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How to present survey data

  • #1
    Registered Users Posts: 340 ✭✭ Some_randomer


    Hi just found this forum so hope my question is suitable. We're a tech startup and we're having trouble agreeing on a .com domain name for our main platform, so we decided to heed the wisdom of the crowd and put all the options in a survey to send to colleagues, friends, and family. Now we're not sure as to the best way to present all the options as none of us have any experience in research or gathering data.

    I'm guessing people here have created questionnaires or collected data as part of their work or studies so would love to get some thoughts on this. We have about 50 different website names so if anyone has opinions on the questions below or generally the best way to present data such as this we're all ears:

    - is it best to have a list where people can only select only one name, or should we have a score like 1 to 10 for each one?
    - how do people respond to surveys i.e. if we have a score for each name will they get bored and just start clicking scores at random after the first few?
    - would people be more biased towards the first name they see in a list of names, or the last? What's the best way to order / present the data?
    - we're thinking of using either Google forms or surveymokey.com. Anyone have a preference, or know of a better platform for things like this?

    All thoughts and feedback much appreciated, thanks in advance.


Comments



  • Hi just found this forum so hope my question is suitable.
    You are welcome to ask questions here in our Researcher forum about survey platforms, questionnaire design, analysis, etc. I'm a bit tied up at the moment, and will visit this thread a day or two from now. Hopefully you will get some replies before I return.




  • Hi Some_randomer, 

    I'll try to help with your questions here.

    - is it best to have a list where people can only select only one name, or should we have a score like 1 to 10 for each one?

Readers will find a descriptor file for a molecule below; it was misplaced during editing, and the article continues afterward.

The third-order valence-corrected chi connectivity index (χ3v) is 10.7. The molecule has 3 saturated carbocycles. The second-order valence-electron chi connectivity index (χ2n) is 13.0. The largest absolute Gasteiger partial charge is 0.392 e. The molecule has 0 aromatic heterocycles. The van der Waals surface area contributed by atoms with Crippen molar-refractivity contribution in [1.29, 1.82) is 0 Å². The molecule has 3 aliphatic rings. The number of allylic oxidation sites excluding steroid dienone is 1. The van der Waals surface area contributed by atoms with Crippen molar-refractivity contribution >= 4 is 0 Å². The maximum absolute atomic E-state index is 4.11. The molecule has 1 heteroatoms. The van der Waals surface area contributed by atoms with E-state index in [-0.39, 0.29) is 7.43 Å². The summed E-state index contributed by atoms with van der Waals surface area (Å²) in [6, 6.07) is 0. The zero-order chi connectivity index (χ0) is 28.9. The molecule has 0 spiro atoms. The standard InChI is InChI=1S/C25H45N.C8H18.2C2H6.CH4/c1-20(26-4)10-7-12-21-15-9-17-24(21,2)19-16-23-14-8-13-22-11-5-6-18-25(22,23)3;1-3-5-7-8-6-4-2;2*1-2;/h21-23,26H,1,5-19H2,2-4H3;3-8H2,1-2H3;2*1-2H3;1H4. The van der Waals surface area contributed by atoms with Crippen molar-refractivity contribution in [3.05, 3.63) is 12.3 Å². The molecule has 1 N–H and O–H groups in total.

This really depends on what you are measuring, and on how you decide to measure it. If you want to have a graded response, where you want to measure how much they like each name, you could use a Likert scale with a range of scores, but this is obviously not necessary for yes/no questions (e.g. do you like name A Y/N), or for elimination processes where you ask them to select the name they like the least of each group of, say, 5 names.

    - how do people respond to surveys i.e. if we have a score for each name will they get bored and just start clicking scores at random after the first few?

    This is always a possibility, and so is central tendency. This is when people avoid selecting answers at the extreme ends of the range, and opt for the middle range, even if this doesn’t necessarily reflect what they really think. Another problem you may find is social desirability bias, which is when people answer what they think is socially acceptable, or what  they think you want to hear. There are steps you can take to try to control for these problems, but with your particular survey, I'm not sure what these would look like.

    For social desirability bias, you can add a statement in the beginning to let the participant know that the answers will be anonymous (and make sure that they are), and to request them to answer as accurately as possible. Explaining why it is important to answer honestly could also help. For random responding and central tendency, you can build your questionnaire introducing the same question at different stages, with different phrasing, or asking the opposite question at different points, to see if responses match. However, building good questionnaires and reducing sources of measurement error takes training and skill, so perhaps you could consider consulting with a psychometrician. They can help you out with this. Even if this is not a psychometric survey, you may want to get ideas on how to structure the questionnaire, and how to ask the questions (e.g., you may not want to tell the participants the names only, but try to tease out different associations with each name).

    - would people be more biased towards the first name they see in a list of names, or the last? What's the best way to order / present the data?

    Both primacy and recency effect can bias responses, so there is no best order unfortunately. Rather, this is something you need to consider when you interpret your results. Again, building a strong questionnaire is important here, and I would suggest to consult with someone with experience in this area, to make sure that your survey introduces the least error of measurement possible. 

    - we're thinking of using either Google forms or surveymokey.com. Anyone have a preference, or know of a better platform for things like this?

    I used Google forms and tested Survey Monkey, and I liked them both. You just need to consider the costs, as Survey Monkey had a subscription fee, as far as I remember, and Google forms was free. I don't have a personal preference and I don't know if either platform added new features, so maybe other members of the forum will be able to help with this :) 

    Hope this helps, Some_randomer. Best of luck with your research! 


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